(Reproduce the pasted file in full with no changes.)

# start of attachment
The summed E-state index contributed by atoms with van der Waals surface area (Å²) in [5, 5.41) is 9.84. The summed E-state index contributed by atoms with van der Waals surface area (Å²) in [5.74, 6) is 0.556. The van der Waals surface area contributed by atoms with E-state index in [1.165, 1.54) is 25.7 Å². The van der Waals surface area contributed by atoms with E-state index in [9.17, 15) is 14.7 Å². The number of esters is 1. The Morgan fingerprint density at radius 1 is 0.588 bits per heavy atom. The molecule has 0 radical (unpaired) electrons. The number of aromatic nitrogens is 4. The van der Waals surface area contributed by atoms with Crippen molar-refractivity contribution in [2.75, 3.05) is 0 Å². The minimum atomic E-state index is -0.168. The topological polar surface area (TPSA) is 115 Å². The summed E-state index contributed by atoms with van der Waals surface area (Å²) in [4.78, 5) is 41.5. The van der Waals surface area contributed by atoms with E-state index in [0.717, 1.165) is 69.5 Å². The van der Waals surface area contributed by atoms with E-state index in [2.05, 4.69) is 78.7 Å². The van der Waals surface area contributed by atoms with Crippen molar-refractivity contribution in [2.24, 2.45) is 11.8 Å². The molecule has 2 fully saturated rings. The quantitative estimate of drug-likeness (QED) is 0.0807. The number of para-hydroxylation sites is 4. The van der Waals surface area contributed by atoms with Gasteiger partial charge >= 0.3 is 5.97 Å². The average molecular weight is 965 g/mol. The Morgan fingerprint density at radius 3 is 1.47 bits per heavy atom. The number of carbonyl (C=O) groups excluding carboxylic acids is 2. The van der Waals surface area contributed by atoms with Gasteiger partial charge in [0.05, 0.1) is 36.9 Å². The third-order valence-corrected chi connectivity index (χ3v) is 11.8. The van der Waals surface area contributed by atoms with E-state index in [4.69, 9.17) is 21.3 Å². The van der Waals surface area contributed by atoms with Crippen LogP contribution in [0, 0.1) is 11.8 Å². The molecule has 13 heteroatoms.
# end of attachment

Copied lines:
The summed E-state index contributed by atoms with van der Waals surface area (Å²) in [5, 5.41) is 9.84. The summed E-state index contributed by atoms with van der Waals surface area (Å²) in [5.74, 6) is 0.556. The van der Waals surface area contributed by atoms with E-state index in [1.165, 1.54) is 25.7 Å². The van der Waals surface area contributed by atoms with E-state index in [9.17, 15) is 14.7 Å². The number of esters is 1. The Morgan fingerprint density at radius 1 is 0.588 bits per heavy atom. The molecule has 0 radical (unpaired) electrons. The number of aromatic nitrogens is 4. The van der Waals surface area contributed by atoms with Crippen molar-refractivity contribution in [2.75, 3.05) is 0 Å². The minimum atomic E-state index is -0.168. The topological polar surface area (TPSA) is 115 Å². The summed E-state index contributed by atoms with van der Waals surface area (Å²) in [4.78, 5) is 41.5. The van der Waals surface area contributed by atoms with E-state index in [0.717, 1.165) is 69.5 Å². The van der Waals surface area contributed by atoms with E-state index in [2.05, 4.69) is 78.7 Å². The van der Waals surface area contributed by atoms with Crippen molar-refractivity contribution in [2.24, 2.45) is 11.8 Å². The molecule has 2 fully saturated rings. The quantitative estimate of drug-likeness (QED) is 0.0807. The number of para-hydroxylation sites is 4. The van der Waals surface area contributed by atoms with Gasteiger partial charge >= 0.3 is 5.97 Å². The average molecular weight is 965 g/mol. The Morgan fingerprint density at radius 3 is 1.47 bits per heavy atom. The number of carbonyl (C=O) groups excluding carboxylic acids is 2. The van der Waals surface area contributed by atoms with Gasteiger partial charge in [0.05, 0.1) is 36.9 Å². The third-order valence-corrected chi connectivity index (χ3v) is 11.8. The van der Waals surface area contributed by atoms with E-state index in [4.69, 9.17) is 21.3 Å². The van der Waals surface area contributed by atoms with Crippen LogP contribution in [0, 0.1) is 11.8 Å². The molecule has 13 heteroatoms.